A drill Tuesday simulating a catastrophic heat wave and power outage exposed holes in how New York City handles such disasters, de Blasio administration officials said.
Saying "homework was immediately given" to plug "the gaps that we need to fill," Mayor Bill de Blasio promised that the city would find ways to speed the distribution of food and medicine to afflicted areas, for example.
"We don't have a strong enough system at this moment to make sure that we can get the medication to the person -- even if they live on the 12th floor of a building that doesn't have power," de Blasio told reporters after the exercise, held in Brooklyn at the city's Office of Emergency Management.
Among his ideas, people in attendance said after: tapping pharmacies outside a disaster zone to fill prescriptions and asking stores within the affected area to supply food and other commodities, and not rely solely on citywide distribution networks.
The mayor, together with about 75 people representing about 35 agencies, were doing role-playing game: The city is experiencing a heat wave lasting 10 days -- on top of a Consolidated Edison substation fire that knocks out power to as many as 400,000 people in the southeast Bronx. Now what?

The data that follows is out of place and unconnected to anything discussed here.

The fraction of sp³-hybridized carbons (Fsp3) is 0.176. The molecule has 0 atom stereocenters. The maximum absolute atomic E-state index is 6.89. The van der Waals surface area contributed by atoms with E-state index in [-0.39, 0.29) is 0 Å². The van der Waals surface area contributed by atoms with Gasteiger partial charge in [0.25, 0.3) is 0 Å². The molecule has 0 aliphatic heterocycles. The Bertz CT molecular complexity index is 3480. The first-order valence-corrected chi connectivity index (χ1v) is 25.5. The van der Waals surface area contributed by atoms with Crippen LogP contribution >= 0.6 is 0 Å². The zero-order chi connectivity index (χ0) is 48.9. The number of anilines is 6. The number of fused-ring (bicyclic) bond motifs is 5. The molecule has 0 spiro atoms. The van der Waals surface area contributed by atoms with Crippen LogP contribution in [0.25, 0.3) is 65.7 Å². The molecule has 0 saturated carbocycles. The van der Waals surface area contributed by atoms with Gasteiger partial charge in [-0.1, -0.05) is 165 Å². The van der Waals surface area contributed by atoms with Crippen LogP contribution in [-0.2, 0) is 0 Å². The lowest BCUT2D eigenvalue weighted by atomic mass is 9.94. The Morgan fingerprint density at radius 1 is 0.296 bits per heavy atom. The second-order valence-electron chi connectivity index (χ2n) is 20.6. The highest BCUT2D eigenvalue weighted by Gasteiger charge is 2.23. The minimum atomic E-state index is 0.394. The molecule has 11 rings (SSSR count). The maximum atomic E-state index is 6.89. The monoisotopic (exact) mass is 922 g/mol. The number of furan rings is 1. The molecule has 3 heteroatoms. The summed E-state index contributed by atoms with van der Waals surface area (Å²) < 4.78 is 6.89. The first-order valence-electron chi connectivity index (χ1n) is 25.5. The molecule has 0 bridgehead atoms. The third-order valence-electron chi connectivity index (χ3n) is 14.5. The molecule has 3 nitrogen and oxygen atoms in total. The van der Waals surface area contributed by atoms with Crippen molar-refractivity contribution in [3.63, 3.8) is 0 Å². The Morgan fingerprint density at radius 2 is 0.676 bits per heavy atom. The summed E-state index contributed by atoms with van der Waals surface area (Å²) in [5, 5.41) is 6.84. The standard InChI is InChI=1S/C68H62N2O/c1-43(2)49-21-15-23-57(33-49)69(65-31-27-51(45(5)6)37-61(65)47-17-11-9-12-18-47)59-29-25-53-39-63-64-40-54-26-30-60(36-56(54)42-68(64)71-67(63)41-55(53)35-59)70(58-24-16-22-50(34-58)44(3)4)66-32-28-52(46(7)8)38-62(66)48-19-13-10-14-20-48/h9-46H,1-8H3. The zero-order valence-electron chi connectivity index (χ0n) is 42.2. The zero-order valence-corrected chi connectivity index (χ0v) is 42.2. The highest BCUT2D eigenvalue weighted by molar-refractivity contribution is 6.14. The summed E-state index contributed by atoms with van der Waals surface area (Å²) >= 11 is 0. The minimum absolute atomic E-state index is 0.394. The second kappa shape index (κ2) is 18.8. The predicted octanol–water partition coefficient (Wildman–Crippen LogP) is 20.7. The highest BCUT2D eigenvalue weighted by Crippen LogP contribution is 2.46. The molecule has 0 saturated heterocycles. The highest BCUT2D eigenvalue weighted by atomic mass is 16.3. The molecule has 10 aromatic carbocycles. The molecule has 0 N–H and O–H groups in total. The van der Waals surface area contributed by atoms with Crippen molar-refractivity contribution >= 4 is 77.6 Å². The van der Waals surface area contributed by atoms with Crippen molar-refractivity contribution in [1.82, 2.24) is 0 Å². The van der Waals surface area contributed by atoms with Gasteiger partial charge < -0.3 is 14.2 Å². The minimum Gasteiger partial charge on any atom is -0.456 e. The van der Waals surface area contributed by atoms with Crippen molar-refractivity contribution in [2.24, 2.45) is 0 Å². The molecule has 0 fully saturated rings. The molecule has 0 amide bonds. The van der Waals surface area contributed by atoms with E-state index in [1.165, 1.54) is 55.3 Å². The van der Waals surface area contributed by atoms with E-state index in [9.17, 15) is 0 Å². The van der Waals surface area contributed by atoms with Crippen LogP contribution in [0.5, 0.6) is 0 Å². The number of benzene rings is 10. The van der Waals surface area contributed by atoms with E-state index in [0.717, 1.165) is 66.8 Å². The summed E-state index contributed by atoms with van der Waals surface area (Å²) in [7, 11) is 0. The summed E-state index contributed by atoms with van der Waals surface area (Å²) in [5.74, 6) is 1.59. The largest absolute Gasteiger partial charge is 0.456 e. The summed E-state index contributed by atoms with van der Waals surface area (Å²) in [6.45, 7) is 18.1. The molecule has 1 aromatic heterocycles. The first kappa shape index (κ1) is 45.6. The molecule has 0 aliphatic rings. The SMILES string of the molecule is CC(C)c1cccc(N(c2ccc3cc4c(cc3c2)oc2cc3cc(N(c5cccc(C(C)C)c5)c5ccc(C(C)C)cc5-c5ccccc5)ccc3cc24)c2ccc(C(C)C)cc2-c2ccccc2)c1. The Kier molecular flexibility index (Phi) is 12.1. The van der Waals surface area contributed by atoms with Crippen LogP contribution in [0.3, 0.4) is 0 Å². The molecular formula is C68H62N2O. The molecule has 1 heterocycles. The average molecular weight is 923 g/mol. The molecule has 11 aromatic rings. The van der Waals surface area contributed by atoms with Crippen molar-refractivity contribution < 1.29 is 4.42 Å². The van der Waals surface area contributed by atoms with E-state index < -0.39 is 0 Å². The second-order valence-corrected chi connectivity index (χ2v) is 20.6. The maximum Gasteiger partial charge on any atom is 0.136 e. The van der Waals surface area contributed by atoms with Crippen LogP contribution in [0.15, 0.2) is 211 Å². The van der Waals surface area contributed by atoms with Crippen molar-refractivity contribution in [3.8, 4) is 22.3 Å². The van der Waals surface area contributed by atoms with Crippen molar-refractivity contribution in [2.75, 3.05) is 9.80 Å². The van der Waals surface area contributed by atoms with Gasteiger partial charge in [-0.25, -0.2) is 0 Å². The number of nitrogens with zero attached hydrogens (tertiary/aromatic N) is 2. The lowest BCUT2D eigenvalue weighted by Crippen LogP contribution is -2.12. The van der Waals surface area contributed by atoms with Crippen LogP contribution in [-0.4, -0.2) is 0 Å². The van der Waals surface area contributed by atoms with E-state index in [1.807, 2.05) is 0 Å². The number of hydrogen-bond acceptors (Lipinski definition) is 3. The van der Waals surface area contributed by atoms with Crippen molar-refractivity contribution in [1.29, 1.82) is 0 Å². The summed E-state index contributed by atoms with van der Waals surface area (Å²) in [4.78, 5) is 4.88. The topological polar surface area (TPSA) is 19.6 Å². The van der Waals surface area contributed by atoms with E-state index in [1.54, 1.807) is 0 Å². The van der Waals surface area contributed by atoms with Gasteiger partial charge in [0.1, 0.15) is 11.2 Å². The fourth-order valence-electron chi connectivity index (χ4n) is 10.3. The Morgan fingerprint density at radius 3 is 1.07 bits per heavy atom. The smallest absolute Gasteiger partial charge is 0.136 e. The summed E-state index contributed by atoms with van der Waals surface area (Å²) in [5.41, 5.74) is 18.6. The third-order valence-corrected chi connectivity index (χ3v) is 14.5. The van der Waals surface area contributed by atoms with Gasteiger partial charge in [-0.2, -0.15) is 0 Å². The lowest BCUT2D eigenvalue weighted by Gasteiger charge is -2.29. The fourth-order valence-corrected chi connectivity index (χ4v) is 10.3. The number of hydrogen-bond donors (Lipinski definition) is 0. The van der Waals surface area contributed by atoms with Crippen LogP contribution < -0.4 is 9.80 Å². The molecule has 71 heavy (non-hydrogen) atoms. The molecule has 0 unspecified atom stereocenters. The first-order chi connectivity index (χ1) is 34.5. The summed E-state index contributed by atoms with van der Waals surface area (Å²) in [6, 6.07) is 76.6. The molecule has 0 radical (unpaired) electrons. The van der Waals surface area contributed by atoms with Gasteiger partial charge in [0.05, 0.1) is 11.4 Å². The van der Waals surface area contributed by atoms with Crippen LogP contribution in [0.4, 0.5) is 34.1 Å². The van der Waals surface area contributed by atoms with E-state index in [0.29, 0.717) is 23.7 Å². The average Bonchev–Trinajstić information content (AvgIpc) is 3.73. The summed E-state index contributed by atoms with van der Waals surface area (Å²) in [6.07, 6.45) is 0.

Only the exercise planner, OEM deputy Commissioner Jacob Cooper, and his team -- not the mayor, not most of the people in the room -- knew how precisely the scenario would unfold.
The city frequently holds such drills, called tabletop exercises, on potential calamities -- coastal storms, blizzards, dirty-bomb detonations, bus explosions, aviation crashes, Cooper said.
Said OEM Commissioner Joseph Esposito: "You're on the edge of your chair."